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Black and White
Jackie Kessler & Caitlin Kittredge
Spectra, 452 pages

Black and White
Jackie Kessler
Jackie Kessler wanted to grow up to draw comic books. Not Archie comics -- superhero comic books. Around the age of 15, she realized it was a lot of fun putting words in the characters's mouths. She was the fantasy editor for Wild Child Publishing. Now she writes adult novels as well as young adult fiction under the byline Jackie Morse Kessler. She lives in upstate New York, along with her family and about 9,000 comics.

Jackie Kessler Website
ISFDB Bibliography: Jackie Kessler

Caitlin Kittredge
Caitlin Kittredge started writing novels at age 13. Her first was a Star Wars tie-in. She moved on to trying to be a screenwriter, a comic book writer and the author of copious amounts of fan-fiction, then she tried to write a novel again. It never saw the light of day but while struggling with it, she got the idea of writing a story about a werewolf who fought crime. She lives in Olympia, WA.

Caitlin Kittredge Website
ISFDB Bibliography: Caitlin Kittredge

Past Feature Reviews
A review by Nathan Brazil

'The world turns on poses and public faces, Iridium. The sooner you realise that, the better off you'll be.'
Beginning the Icarus Project series, Black and White introduces us to an alternate take on a future world -- which as usual means mostly North America -- where superheroes are real. It is an unusual offering on several counts, the most instantly noticeable being that it's written by two women. Female comic book writers are rarer than an original idea in this genre, and it's something that Jackie Kessler and Caitlin Kittredge aim to put right. The story alternates between two perspectives and two points in time, focusing on Jet and Iridium; two young women -- I'm sure by crazy coincidence -- blessed with opposing powers and attitudes. As the tale begins Iridium is a super villain for political reasons, in command of Wreck City and maintaining loose order by wielding light-based powers, mainly in the form of strobes ranging from tiny lights to burning orbs that can injure or kill. Jet is the Lady of Shadows, sponsored hero of New Chicago, with the ability to call up and manipulate a dark force, which can be bent to many uses. Jet and Iridium first met at superhero school, where those with special powers are rigorously trained, and became best friends. Until life pushed them in opposite and opposing directions.

The main characters, and most of the supporting cast, are interesting enough to keep the ball rolling nicely. Jet, in particular, and her mentor, Night, manage to deliver, not always but most of the time. The idea of Shadow Powers always eventually going mad due to the nature of their abilities, knowing what is in the living dark, etc., is laden with promise, and creepy as blood on velvet. Also in the tick column is the revelation that the world of Black and White is anything but black and white. There are brainwashed superheroes, Everyman -- a popular organisation which regards the super-powered as abominations, plus the insidious specter of sponsorship; quite literally heroes for hire. Less interesting was the feeble display of imagination that produced a shady corporation named Corp-Co, a cadre of superheroes named the Squadron, a superhero training college called the Academy, and out of nowhere, a vigilante called Taser. I was also underwhelmed by the catch-all descriptions of superheroes as extra-humans, and super villains as rabids. To me, extra-human sounded like there was a spare, and rabid is what becomes of people bitten by mad dogs. Much better were the subtle undercurrents of control exerted at the Academy, manipulation of students by various means including overt brainwashing, and the depiction of unrelenting indoctrination whereby all powered individuals are bent to the will of Corp-Co. The book leaps chapter by chapter not only between the perspectives of Jet and Iridium, but also in time. Dramatic tension is often broken by a chapter which takes the reader back to the girls past. Some of these back flash episodes work well, others do not. In particular a scene which felt to me as if it had been levered in to display Political Correctness by featuring two gay superheroes. One of which, disappointingly, was not the character called Hornblower!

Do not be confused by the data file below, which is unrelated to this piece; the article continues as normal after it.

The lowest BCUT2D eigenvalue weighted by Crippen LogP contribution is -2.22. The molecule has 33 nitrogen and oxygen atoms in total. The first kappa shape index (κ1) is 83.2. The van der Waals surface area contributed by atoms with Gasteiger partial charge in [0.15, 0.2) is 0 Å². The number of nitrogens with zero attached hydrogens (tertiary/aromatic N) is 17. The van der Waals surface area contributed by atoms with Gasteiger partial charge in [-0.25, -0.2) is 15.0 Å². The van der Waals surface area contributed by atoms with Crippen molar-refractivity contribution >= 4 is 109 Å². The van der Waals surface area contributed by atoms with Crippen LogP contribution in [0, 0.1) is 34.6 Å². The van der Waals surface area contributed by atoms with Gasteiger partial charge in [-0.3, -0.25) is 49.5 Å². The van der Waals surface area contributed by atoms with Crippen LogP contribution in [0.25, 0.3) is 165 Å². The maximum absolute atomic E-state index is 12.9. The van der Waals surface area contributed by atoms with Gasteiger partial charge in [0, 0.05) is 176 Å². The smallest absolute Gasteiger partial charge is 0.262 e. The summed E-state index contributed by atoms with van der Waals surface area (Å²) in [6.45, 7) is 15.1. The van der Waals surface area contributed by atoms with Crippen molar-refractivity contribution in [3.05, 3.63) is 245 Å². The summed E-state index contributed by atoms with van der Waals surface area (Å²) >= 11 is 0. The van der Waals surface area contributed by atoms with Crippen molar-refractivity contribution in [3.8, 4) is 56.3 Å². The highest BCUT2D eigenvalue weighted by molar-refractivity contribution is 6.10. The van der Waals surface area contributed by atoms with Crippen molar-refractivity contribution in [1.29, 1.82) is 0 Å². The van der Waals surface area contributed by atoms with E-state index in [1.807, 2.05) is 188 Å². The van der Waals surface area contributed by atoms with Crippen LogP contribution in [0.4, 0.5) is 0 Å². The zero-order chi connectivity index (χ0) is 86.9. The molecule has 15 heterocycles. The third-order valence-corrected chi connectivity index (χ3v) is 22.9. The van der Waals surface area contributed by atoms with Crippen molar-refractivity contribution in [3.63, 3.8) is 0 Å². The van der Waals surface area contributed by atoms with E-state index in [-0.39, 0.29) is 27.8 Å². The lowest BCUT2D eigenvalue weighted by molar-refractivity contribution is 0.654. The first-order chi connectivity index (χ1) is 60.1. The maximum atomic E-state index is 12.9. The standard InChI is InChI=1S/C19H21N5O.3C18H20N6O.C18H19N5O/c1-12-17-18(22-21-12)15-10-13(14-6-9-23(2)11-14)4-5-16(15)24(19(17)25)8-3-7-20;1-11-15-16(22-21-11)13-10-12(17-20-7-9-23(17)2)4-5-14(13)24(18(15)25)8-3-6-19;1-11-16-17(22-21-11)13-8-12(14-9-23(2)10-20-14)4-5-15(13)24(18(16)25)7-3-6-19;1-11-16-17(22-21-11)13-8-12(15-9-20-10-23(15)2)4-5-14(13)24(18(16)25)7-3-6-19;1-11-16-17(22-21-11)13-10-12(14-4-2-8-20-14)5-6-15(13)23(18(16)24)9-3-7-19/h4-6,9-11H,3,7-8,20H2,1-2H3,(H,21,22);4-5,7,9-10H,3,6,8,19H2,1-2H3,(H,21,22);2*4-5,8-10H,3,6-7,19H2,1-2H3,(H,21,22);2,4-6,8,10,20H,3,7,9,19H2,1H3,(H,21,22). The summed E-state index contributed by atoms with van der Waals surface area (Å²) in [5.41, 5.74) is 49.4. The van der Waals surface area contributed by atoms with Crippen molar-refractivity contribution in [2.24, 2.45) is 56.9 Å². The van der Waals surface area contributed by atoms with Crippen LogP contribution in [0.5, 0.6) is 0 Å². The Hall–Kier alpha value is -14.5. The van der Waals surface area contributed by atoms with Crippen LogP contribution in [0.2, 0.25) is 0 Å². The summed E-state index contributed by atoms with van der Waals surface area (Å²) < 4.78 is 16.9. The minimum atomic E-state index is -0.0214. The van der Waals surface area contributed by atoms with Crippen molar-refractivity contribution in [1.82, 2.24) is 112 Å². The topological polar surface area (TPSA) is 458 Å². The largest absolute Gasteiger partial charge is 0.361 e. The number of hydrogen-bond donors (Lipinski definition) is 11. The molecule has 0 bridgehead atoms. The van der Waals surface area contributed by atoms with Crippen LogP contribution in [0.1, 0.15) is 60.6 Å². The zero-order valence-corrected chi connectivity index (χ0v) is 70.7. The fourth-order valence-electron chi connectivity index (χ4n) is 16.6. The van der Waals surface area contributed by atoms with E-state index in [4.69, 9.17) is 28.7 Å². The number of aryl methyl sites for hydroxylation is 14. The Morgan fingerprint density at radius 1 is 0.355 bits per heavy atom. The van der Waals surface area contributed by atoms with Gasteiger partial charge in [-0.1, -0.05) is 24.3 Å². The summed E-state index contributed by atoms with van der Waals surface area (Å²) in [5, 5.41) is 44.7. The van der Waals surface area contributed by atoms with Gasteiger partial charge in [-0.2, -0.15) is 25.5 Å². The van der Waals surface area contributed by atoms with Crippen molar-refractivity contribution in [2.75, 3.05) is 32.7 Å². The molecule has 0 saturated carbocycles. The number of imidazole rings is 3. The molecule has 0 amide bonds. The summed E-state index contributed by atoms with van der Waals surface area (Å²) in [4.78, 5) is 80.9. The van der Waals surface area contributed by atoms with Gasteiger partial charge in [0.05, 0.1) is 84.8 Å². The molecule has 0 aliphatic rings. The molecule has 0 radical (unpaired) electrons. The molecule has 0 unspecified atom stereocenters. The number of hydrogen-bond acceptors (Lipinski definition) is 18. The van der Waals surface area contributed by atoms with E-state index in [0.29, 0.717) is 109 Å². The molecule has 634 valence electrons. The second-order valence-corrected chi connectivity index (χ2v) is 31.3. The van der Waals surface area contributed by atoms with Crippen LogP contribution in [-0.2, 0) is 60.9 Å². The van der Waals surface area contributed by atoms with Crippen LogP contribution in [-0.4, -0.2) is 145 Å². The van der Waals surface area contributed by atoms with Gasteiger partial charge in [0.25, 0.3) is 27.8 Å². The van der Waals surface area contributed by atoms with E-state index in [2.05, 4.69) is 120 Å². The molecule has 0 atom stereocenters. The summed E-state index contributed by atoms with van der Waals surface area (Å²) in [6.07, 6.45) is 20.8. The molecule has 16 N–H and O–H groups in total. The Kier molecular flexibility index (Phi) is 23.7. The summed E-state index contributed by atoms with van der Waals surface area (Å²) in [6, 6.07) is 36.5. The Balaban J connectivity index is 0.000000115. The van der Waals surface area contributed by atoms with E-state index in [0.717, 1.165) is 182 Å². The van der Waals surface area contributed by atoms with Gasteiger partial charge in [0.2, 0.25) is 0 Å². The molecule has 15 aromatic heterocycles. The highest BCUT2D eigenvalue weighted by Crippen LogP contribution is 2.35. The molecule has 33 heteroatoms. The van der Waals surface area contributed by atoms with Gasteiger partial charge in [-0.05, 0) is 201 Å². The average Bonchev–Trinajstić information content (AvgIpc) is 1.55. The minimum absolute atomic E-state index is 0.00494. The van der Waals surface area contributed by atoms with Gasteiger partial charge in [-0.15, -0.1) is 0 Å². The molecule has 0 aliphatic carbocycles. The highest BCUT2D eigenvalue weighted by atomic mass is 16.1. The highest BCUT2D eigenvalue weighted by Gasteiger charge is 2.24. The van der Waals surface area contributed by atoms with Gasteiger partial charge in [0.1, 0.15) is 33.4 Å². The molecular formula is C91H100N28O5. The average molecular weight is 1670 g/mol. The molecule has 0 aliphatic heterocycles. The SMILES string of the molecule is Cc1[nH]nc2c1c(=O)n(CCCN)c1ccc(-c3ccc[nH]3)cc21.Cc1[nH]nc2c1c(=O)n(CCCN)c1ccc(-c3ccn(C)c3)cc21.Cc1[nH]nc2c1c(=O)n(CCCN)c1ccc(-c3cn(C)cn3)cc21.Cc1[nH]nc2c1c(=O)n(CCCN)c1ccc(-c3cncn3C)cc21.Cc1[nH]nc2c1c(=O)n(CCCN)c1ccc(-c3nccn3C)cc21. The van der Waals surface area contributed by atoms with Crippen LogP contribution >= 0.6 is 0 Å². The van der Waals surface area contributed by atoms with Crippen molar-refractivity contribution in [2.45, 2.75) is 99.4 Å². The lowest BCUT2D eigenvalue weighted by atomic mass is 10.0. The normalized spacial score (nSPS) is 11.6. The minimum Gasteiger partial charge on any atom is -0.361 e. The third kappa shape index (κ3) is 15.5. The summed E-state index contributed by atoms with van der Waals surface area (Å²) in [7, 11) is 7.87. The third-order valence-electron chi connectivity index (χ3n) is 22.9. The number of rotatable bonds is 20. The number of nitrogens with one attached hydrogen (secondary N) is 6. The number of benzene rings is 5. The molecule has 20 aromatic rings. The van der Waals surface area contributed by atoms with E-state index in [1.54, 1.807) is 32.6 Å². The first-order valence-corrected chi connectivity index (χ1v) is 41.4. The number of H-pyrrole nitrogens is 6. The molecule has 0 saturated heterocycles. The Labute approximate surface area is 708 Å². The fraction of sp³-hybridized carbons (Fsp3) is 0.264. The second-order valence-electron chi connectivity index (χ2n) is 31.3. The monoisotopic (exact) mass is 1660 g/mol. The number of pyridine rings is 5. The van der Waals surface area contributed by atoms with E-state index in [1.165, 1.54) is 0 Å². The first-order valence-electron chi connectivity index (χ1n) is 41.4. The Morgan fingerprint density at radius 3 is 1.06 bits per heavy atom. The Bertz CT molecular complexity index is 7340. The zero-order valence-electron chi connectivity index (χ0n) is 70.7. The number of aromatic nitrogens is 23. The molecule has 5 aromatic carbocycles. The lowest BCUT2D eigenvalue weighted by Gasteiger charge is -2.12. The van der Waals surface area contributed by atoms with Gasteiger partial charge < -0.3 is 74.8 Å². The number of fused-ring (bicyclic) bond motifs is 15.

Kessler and Kittredge gave me some of what I hoped to be reading when I picked up this book, but also left me slightly frustrated. It is a very readable novel, and more often than not it's fun. My overall impression was that the target audience is mid-teen to early twenties, and, if that is correct, then it does its job. However, there are plenty of comic book fans out there, younger and older, who crave something more sophisticated, darker and deeper. Black and White was a glimpse into a world that has the potential to deliver just that, if the authors so choose. But at this early stage I felt separated from it by a glossy veneer, something closer to the simplistic past of the comic book genre than it was to the complex multiple layers of today.

Copyright © 2010 Nathan Brazil

Nathan Brazil
If Nathan Brazil were dyslexic, he'd be the dog of the Well world. In reality, he's an English bloke who lives on an island, reading, writing and throwing chips to the seagulls. Drop by his web site at

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